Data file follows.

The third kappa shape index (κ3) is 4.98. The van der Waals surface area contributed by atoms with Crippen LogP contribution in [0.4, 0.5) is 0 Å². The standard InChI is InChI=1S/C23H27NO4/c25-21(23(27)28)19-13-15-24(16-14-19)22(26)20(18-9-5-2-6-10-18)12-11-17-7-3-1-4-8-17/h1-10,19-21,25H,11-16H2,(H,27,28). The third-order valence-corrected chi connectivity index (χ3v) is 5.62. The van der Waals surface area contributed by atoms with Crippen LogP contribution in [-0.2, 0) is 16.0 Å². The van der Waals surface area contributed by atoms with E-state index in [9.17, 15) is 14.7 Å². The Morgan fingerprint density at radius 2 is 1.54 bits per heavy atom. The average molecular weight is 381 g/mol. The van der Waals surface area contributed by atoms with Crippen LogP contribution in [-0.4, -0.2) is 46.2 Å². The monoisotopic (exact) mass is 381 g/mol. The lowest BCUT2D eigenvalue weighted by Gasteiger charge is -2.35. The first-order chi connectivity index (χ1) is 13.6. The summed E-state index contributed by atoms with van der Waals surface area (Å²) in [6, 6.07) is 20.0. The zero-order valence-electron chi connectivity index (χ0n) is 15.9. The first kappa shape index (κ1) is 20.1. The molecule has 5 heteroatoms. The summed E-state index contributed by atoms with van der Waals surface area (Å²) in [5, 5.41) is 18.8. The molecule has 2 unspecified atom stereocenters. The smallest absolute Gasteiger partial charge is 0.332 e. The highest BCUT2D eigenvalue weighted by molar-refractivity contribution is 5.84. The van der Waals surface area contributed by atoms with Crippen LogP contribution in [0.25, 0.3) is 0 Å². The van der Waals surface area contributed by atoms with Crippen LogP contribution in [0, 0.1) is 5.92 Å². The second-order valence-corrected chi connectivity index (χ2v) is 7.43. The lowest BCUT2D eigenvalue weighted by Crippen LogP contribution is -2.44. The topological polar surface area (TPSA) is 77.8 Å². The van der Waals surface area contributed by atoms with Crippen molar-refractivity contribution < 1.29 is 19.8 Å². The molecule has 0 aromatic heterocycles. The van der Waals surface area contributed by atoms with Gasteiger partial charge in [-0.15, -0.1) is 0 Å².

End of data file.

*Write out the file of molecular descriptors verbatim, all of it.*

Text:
The third kappa shape index (κ3) is 4.98. The van der Waals surface area contributed by atoms with Crippen LogP contribution in [0.4, 0.5) is 0 Å². The standard InChI is InChI=1S/C23H27NO4/c25-21(23(27)28)19-13-15-24(16-14-19)22(26)20(18-9-5-2-6-10-18)12-11-17-7-3-1-4-8-17/h1-10,19-21,25H,11-16H2,(H,27,28). The third-order valence-corrected chi connectivity index (χ3v) is 5.62. The van der Waals surface area contributed by atoms with Crippen LogP contribution in [-0.2, 0) is 16.0 Å². The van der Waals surface area contributed by atoms with E-state index in [9.17, 15) is 14.7 Å². The Morgan fingerprint density at radius 2 is 1.54 bits per heavy atom. The average molecular weight is 381 g/mol. The van der Waals surface area contributed by atoms with Crippen LogP contribution in [-0.4, -0.2) is 46.2 Å². The monoisotopic (exact) mass is 381 g/mol. The lowest BCUT2D eigenvalue weighted by Gasteiger charge is -2.35. The first-order chi connectivity index (χ1) is 13.6. The summed E-state index contributed by atoms with van der Waals surface area (Å²) in [6, 6.07) is 20.0. The zero-order valence-electron chi connectivity index (χ0n) is 15.9. The first kappa shape index (κ1) is 20.1. The molecule has 5 heteroatoms. The summed E-state index contributed by atoms with van der Waals surface area (Å²) in [5, 5.41) is 18.8. The molecule has 2 unspecified atom stereocenters. The smallest absolute Gasteiger partial charge is 0.332 e. The highest BCUT2D eigenvalue weighted by molar-refractivity contribution is 5.84. The van der Waals surface area contributed by atoms with Crippen LogP contribution in [0.25, 0.3) is 0 Å². The van der Waals surface area contributed by atoms with Crippen LogP contribution in [0, 0.1) is 5.92 Å². The second-order valence-corrected chi connectivity index (χ2v) is 7.43. The lowest BCUT2D eigenvalue weighted by Crippen LogP contribution is -2.44. The topological polar surface area (TPSA) is 77.8 Å². The van der Waals surface area contributed by atoms with Crippen molar-refractivity contribution < 1.29 is 19.8 Å². The molecule has 0 aromatic heterocycles. The van der Waals surface area contributed by atoms with Gasteiger partial charge in [-0.15, -0.1) is 0 Å².